• 358 Cach Mang Thang Tam, District 3 : you can either choose noodle with or without the broth, price is 12,000vnd per bowl.

Chè chuối nướng (Baked banana with coconut sauce)

Baked banana with coconut sauce is one of the most well known snacks of southern people though its recipe is extremely simple. The ripe banana is covered by a rice layer, create an irresistible scent when baked on stove. The banana is served with lots of coconut milk, adding some copra, peanuts and cassava. The dish is quite sweet and will be very appealing to those with a sweet tooth.

saigon street food
Image courtesy of Instagram @peequee1804

Price: 8,000 – 12,000vnd/servingPlaces to eat:

  • Chuoi nuong Nam Bo Ut Lua (115 Phan Dang Luu, Phu Nhuan, District 1): recognized as the best grilled banana by Street Food Festival 2013 in Singapore, this vendor is famous among both locals and travelers. The street vendors opens from 9am to 10pm, however, it's quite far from city centre.
  • Che chuoi nuong (230 Ly Chinh Thang, District 3): this place is also a little distance from the centre, so I usually visit here whenever I crave a decent grilled banana but too lazy to go Phu Nhuan district.

Bắp xào (Stir fried corn)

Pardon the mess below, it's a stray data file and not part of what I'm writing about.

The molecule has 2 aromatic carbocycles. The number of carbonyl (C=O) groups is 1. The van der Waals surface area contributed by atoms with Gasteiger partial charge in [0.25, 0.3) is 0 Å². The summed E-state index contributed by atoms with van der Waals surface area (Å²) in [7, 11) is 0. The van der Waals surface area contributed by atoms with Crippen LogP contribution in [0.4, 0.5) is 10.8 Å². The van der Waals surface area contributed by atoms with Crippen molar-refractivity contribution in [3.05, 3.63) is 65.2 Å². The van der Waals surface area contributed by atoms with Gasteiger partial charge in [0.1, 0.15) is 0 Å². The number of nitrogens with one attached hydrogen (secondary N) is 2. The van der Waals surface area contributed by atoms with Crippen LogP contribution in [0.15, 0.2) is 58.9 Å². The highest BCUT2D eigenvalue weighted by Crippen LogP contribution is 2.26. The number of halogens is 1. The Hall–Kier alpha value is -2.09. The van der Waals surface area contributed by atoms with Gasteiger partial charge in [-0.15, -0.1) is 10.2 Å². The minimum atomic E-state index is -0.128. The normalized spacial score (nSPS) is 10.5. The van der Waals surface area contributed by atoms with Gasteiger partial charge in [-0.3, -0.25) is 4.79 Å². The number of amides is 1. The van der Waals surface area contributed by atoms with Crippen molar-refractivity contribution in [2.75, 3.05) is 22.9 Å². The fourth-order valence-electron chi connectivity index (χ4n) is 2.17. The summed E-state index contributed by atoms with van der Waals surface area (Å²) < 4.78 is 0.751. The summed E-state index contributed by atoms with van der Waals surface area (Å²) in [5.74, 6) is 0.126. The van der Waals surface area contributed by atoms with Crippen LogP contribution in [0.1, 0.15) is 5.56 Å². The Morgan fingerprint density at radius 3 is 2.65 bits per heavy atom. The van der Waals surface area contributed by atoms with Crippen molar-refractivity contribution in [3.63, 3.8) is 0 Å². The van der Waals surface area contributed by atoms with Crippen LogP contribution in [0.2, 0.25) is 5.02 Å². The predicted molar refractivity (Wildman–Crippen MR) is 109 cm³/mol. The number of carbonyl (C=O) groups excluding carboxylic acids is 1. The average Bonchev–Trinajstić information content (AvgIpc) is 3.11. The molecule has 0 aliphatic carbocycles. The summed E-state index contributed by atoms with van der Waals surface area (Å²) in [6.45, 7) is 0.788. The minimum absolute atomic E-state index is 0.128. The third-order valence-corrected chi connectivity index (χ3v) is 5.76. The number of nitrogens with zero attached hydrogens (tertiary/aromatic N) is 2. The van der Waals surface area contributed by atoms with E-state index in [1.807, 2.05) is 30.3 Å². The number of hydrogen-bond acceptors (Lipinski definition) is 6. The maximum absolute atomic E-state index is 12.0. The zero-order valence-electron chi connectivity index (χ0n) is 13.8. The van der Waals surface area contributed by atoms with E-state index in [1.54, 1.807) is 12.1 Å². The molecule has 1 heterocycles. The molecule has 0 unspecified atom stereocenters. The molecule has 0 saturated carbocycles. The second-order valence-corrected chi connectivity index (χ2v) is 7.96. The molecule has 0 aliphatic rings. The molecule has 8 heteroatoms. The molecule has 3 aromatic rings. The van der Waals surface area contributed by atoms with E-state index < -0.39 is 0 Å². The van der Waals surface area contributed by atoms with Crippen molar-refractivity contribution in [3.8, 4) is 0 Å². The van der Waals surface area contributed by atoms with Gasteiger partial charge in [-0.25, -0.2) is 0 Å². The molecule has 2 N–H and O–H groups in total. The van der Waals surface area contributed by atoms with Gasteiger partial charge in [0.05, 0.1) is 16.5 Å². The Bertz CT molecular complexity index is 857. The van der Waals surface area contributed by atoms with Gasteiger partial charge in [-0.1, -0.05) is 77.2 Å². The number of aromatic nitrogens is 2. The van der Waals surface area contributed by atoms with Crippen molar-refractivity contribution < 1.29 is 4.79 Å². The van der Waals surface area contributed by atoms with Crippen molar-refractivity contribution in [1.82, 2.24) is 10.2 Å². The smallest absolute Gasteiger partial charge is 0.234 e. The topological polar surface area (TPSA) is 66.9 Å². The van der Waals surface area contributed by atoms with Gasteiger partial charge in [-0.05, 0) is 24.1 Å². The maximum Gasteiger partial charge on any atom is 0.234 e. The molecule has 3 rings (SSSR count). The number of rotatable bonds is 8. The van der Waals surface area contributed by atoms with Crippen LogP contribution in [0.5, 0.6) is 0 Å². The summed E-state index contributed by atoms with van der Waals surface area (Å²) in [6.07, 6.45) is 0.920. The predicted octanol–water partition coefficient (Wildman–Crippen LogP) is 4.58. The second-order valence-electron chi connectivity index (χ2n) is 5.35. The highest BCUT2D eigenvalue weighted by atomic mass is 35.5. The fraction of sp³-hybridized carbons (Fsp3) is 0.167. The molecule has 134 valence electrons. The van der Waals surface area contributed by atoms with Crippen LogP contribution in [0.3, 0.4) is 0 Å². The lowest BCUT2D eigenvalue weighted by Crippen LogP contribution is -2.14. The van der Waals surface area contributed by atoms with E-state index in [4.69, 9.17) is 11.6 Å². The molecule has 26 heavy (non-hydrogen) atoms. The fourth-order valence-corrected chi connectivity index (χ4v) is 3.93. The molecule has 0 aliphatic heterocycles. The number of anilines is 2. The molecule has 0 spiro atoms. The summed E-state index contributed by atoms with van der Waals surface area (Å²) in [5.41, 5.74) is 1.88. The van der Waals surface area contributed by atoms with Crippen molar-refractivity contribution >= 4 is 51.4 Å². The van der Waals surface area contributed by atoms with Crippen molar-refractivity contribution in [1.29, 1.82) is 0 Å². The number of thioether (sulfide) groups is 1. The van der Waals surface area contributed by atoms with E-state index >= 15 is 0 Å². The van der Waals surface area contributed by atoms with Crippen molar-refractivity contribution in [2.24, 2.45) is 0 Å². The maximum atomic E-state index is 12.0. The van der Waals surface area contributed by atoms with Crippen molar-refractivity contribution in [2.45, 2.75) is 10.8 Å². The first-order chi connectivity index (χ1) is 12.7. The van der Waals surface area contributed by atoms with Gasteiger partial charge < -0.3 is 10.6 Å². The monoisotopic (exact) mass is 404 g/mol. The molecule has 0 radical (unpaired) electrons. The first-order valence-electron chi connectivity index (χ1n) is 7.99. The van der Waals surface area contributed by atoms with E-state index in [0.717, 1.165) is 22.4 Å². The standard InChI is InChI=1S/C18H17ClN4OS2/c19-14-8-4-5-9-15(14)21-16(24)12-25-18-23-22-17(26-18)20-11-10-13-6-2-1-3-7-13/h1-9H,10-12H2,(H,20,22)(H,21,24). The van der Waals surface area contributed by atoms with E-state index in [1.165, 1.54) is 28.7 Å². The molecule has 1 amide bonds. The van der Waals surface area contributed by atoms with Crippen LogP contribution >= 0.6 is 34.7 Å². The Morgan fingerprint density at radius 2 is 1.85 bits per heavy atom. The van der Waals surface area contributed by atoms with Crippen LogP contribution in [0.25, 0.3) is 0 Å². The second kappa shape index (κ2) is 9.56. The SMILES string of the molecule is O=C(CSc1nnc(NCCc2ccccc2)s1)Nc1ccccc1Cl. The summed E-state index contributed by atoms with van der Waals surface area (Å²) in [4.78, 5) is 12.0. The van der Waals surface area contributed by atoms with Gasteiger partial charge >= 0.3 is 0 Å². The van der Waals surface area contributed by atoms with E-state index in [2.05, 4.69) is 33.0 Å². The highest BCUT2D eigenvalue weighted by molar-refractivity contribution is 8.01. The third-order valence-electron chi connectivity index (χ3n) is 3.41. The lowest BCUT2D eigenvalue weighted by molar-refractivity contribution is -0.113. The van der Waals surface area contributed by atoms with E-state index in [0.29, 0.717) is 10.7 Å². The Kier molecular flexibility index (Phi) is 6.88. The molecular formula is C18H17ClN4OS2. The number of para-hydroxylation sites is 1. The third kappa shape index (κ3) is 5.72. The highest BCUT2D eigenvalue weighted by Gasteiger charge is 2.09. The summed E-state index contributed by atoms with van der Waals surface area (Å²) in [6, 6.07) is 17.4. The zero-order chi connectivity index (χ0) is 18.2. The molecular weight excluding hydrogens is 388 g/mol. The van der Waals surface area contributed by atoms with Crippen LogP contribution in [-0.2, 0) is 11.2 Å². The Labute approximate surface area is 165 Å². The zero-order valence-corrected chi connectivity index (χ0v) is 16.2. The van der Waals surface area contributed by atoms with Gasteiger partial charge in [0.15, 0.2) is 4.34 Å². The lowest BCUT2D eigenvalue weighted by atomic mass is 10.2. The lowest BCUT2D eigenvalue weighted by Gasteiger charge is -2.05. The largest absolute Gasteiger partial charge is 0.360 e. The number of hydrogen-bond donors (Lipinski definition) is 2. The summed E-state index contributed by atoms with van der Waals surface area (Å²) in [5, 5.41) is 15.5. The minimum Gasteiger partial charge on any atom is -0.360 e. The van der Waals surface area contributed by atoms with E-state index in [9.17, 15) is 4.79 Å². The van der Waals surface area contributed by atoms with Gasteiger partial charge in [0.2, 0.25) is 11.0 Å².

For students and young people on the go, stir-fried sweet corn is a tasty quick snack which can keep you full until dinner time. This is a perfect alternative to other popular street food such as broken rice or bread. The corn offers similar levels of energy as other street food dishes, whilst also offering variation for your taste buds, to satisfy your foodie needs! Each vendor has their own unique recipe to make their dish stand out. A typical serving will have corn (lots of corn) stir fried with butter, with some dried shrimp and shrimp paste to spice it up, topped with chilli sauce and green onion. This infusion of different ingredients takes your tongue on a journey from sweet, to spicy and salty. If you ask me what is the perfect snack for a late afternoon, which everyone can enjoy, this is definitely the first thing that comes to mind.